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Title: Violence and visions : the book of the twelve, the literary fantastic and psychoanalysis
Author: Gourley, Sylvia Kathryn
ISNI:       0000 0004 6421 4366
Awarding Body: Queen's University Belfast
Current Institution: Queen's University Belfast
Date of Award: 2017
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This dissertation explores the trajectory of theories of literary fantasy derived from the works of Tzvetan Todorov, Eric Rabkin and Rosemary Jackson, amongst others, with links to Freud, Jung, Lacan, Kristeva and psychoanalysis. The potential value of these perspectives as critical methods for biblical studies is explored. My basic thesis is that the fantastic elements simply could not be ignored, marginalised, diminished or displaced, but must be interpreted in their literary contexts, as integral to the meta-narrative. I investigate the conditions of: hesitation, uncertainty, doubt, incongruity, ambiguity, metamorphosis and liminality, as they arise in the texts of the Book of the Twelve. The fantastic elements in my choice of texts confound central dichotomies - hope/horror; utopia/dystopia; benign/malign; natural/supematural; interiority/ alterity (more commonly referred to as ‘self and ‘other’); status quo/transformation. I also take into consideration some of the key themes in recent biblical studies, synthesised from my initial reading. Certain trends have emerged which I endeavour to address when appropriate including: gendered language and metaphors as vehicles for political commentary and validity of feminist criticism as a reader-response method. Biblical texts selected from the voices of the Book of the Twelve focus upon YHWH and the themes of violence and visions within the prophetic context. My method of choice is Autobiographical /Biblical Criticism. In each case, the element of the fantastic is signalled by hesitancy in the reader, a sense of the uncanny (Freud’s das Unheimliche), an uncomfortable occupancy between the real world and an imaginary or utopian world which is tinged with the supernatural.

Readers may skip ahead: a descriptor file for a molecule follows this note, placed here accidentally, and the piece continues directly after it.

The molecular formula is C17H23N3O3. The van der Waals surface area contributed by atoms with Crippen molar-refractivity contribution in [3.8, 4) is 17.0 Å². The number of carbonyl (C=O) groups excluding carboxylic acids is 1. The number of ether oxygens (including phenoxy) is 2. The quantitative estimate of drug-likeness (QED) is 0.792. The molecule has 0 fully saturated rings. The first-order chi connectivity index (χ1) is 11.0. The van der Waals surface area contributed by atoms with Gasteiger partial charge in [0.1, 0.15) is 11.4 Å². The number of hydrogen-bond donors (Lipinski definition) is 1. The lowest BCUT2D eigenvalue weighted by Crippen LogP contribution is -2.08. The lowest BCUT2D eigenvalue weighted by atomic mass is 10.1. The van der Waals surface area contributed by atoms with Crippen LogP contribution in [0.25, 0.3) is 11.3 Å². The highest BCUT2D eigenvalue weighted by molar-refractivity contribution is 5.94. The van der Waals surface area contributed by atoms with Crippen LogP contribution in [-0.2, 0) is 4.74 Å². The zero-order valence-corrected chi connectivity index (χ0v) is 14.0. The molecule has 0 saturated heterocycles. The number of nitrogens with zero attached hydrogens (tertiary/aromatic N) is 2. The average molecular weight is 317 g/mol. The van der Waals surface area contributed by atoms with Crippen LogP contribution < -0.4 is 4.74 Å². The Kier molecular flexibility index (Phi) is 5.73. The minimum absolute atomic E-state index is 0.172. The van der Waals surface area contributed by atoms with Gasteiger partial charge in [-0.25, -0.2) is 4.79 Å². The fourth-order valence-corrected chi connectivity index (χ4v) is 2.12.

Supervisor: Not available Sponsor: Not available
Qualification Name: Thesis (Ph.D.) Qualification Level: Doctoral
EThOS ID:  DOI: Not available